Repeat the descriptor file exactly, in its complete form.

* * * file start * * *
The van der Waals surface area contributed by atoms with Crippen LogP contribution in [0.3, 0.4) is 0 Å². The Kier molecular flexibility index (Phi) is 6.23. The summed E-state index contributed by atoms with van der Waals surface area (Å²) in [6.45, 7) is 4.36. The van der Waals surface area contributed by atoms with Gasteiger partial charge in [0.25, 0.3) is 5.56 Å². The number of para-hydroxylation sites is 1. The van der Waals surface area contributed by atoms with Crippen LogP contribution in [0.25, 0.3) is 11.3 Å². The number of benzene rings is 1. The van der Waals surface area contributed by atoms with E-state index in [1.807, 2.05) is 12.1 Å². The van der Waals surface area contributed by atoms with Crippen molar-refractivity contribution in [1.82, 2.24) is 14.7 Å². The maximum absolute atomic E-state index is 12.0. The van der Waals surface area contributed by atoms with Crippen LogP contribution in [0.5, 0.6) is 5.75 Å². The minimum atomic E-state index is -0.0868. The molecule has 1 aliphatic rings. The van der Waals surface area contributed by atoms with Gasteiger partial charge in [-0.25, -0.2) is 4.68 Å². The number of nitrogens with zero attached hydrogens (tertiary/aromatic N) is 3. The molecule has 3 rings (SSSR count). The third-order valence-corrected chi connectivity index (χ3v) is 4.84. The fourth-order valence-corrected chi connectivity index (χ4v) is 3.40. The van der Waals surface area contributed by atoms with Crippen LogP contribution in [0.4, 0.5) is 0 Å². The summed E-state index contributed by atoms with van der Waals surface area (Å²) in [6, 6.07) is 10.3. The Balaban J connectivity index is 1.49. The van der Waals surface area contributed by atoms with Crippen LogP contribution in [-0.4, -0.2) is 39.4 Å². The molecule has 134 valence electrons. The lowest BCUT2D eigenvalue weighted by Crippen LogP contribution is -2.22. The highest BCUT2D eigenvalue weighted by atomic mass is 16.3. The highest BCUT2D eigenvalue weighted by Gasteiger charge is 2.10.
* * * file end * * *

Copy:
The van der Waals surface area contributed by atoms with Crippen LogP contribution in [0.3, 0.4) is 0 Å². The Kier molecular flexibility index (Phi) is 6.23. The summed E-state index contributed by atoms with van der Waals surface area (Å²) in [6.45, 7) is 4.36. The van der Waals surface area contributed by atoms with Gasteiger partial charge in [0.25, 0.3) is 5.56 Å². The number of para-hydroxylation sites is 1. The van der Waals surface area contributed by atoms with Crippen LogP contribution in [0.25, 0.3) is 11.3 Å². The number of benzene rings is 1. The van der Waals surface area contributed by atoms with E-state index in [1.807, 2.05) is 12.1 Å². The van der Waals surface area contributed by atoms with Crippen molar-refractivity contribution in [1.82, 2.24) is 14.7 Å². The maximum absolute atomic E-state index is 12.0. The van der Waals surface area contributed by atoms with Crippen LogP contribution in [0.5, 0.6) is 5.75 Å². The minimum atomic E-state index is -0.0868. The molecule has 1 aliphatic rings. The van der Waals surface area contributed by atoms with Gasteiger partial charge in [-0.25, -0.2) is 4.68 Å². The number of nitrogens with zero attached hydrogens (tertiary/aromatic N) is 3. The molecule has 3 rings (SSSR count). The third-order valence-corrected chi connectivity index (χ3v) is 4.84. The fourth-order valence-corrected chi connectivity index (χ4v) is 3.40. The van der Waals surface area contributed by atoms with Crippen LogP contribution in [0.4, 0.5) is 0 Å². The summed E-state index contributed by atoms with van der Waals surface area (Å²) in [6, 6.07) is 10.3. The Balaban J connectivity index is 1.49. The van der Waals surface area contributed by atoms with Crippen LogP contribution in [-0.4, -0.2) is 39.4 Å². The molecule has 134 valence electrons. The lowest BCUT2D eigenvalue weighted by Crippen LogP contribution is -2.22. The highest BCUT2D eigenvalue weighted by atomic mass is 16.3. The highest BCUT2D eigenvalue weighted by Gasteiger charge is 2.10.